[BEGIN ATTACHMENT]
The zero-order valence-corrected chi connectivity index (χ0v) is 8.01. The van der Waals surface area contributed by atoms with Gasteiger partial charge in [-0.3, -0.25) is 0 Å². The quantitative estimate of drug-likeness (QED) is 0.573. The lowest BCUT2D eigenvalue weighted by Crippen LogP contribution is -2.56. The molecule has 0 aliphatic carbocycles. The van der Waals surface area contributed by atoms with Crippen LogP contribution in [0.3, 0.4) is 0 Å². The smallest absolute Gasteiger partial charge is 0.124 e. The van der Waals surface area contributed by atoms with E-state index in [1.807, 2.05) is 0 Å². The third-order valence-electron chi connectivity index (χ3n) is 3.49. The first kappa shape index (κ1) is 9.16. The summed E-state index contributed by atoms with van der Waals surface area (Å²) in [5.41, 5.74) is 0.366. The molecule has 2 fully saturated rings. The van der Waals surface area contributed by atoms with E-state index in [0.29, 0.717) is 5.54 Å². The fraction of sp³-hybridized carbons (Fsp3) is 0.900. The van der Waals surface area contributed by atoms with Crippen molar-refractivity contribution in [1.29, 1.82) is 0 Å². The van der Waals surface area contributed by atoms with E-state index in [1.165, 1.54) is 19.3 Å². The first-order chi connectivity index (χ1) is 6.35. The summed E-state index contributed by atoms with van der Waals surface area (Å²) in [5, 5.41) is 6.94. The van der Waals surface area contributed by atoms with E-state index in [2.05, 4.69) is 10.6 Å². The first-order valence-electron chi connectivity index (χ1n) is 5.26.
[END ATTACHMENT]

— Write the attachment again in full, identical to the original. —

The zero-order valence-corrected chi connectivity index (χ0v) is 8.01. The van der Waals surface area contributed by atoms with Gasteiger partial charge in [-0.3, -0.25) is 0 Å². The quantitative estimate of drug-likeness (QED) is 0.573. The lowest BCUT2D eigenvalue weighted by Crippen LogP contribution is -2.56. The molecule has 0 aliphatic carbocycles. The van der Waals surface area contributed by atoms with Crippen LogP contribution in [0.3, 0.4) is 0 Å². The smallest absolute Gasteiger partial charge is 0.124 e. The van der Waals surface area contributed by atoms with E-state index in [1.807, 2.05) is 0 Å². The third-order valence-electron chi connectivity index (χ3n) is 3.49. The first kappa shape index (κ1) is 9.16. The summed E-state index contributed by atoms with van der Waals surface area (Å²) in [5.41, 5.74) is 0.366. The molecule has 2 fully saturated rings. The van der Waals surface area contributed by atoms with E-state index in [0.29, 0.717) is 5.54 Å². The fraction of sp³-hybridized carbons (Fsp3) is 0.900. The van der Waals surface area contributed by atoms with Crippen molar-refractivity contribution in [1.29, 1.82) is 0 Å². The van der Waals surface area contributed by atoms with E-state index in [1.165, 1.54) is 19.3 Å². The first-order chi connectivity index (χ1) is 6.35. The summed E-state index contributed by atoms with van der Waals surface area (Å²) in [5, 5.41) is 6.94. The van der Waals surface area contributed by atoms with E-state index in [2.05, 4.69) is 10.6 Å². The first-order valence-electron chi connectivity index (χ1n) is 5.26.